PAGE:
As Schonborn seems to agree, there's nothing wrong with using a reductionist method to perform scientific inquiry, so long as one know that that is what one is doing. The problem comes in wheremarvelingmarvelling at how much modern science has achieved, makes the assumption that anything which modern science is incapable of examining (anything in the set of causes and subjects from which science intentionally excludes itself) either does not existstrictlyof stictly personal (or emotional) importance. Such idolatry of science is what Schonborn is getting at when he says:
Modern science first excludes a priori final and formal causes, then investigates nature under the reductive mode of mechanism (efficient and material causes), and then turns around to claim both final and formal causes are obviously unreal, and also that its mode of knowing the corporeal world takes priority over all other forms of human knowledge. Being mechanistic, modern science is also historicist: It argues that a complete description of the efficient and material causal history of an entity is a complete explanation of the entity itself -- in other words, that an understanding of how something came to be is the same as understanding what it is. But Catholic thinking rejects the genetic fallacy applied to the natural world and contains instead a holistic understanding of reality based on all the faculties of reason and all the causes evident in nature -- including the "vertical" causation of formality and finality.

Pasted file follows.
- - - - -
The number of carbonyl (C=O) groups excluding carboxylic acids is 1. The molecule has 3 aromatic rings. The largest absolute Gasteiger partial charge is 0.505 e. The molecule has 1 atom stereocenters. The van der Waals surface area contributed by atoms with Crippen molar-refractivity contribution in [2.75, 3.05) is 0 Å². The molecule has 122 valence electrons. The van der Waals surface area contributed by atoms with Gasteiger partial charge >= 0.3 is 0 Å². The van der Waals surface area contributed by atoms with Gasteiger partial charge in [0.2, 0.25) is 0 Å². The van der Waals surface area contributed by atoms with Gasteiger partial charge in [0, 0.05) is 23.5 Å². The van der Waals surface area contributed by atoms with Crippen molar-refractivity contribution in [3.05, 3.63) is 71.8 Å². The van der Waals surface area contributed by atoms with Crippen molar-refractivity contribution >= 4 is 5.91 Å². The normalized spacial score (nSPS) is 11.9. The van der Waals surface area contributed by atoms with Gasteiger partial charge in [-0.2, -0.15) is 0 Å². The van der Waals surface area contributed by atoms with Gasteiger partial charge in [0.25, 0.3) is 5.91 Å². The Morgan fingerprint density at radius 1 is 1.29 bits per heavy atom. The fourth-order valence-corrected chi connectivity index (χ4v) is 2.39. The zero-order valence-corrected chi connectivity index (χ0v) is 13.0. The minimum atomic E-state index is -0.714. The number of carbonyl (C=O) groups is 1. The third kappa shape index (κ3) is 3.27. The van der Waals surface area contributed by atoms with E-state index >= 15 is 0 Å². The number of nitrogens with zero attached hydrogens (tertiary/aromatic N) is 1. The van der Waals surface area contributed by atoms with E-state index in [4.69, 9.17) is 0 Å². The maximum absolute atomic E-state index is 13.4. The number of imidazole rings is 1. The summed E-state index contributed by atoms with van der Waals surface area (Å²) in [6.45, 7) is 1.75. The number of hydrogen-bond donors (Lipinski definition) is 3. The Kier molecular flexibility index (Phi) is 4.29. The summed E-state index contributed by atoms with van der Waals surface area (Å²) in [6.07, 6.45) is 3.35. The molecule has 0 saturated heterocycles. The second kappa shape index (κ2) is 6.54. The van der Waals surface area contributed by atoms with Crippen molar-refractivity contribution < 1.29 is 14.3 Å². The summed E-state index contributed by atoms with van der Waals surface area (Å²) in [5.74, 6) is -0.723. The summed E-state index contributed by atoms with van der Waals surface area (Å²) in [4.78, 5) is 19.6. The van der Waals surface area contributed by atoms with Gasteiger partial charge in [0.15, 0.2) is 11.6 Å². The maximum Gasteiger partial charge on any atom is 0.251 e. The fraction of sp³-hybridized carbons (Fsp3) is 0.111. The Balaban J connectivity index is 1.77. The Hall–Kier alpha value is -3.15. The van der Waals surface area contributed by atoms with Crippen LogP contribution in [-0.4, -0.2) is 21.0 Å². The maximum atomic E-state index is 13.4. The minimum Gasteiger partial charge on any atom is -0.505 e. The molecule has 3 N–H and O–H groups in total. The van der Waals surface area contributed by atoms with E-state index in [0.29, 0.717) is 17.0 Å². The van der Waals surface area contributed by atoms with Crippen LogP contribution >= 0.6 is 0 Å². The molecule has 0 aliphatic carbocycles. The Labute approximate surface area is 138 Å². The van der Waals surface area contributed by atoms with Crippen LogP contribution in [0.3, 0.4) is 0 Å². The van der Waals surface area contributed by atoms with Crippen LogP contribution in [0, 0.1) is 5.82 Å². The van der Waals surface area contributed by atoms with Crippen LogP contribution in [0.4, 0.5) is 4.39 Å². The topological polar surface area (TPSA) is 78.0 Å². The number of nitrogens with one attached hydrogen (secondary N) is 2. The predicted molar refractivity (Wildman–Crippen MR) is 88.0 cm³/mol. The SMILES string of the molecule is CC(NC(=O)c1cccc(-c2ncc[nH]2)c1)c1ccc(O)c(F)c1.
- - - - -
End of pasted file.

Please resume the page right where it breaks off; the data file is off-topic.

Now, I don't deny for a moment that a number of scientists, science enthusiasts, skeptics and "brights" behave in exactly this manner. One runs into these people all the time, and they're tiresome as well as being dead wrong. I think what Schonborn has identified is an intellectual temptation to which many scientists and those who place too much faith in science's ability to explain the world fall prey. However science itself as a discipline, because of these very restrictions which it places upon itself (and which, I would argue, necessarily stem from its methods of investigation) cannot say that formal and final irrelevantare irrelevent or do not exist. How can one dismiss the existence of something one intentionally refrains from investigating in the first place? While not for a moment denying that many individual people fall into the trap of this very folly, I would maintain that those (both theist and atheist) who are serious about finding the proper boundaries between science and the wider sweep of human knowledge would never claim that the mere fact that science ignores final and formal causality means that such forms of causality do not exist. (Though the atheist or agnostic might maintain that such forms of causality are mental constructs or fundamentally unknowable, he could not validly assert that science proves this in any way.)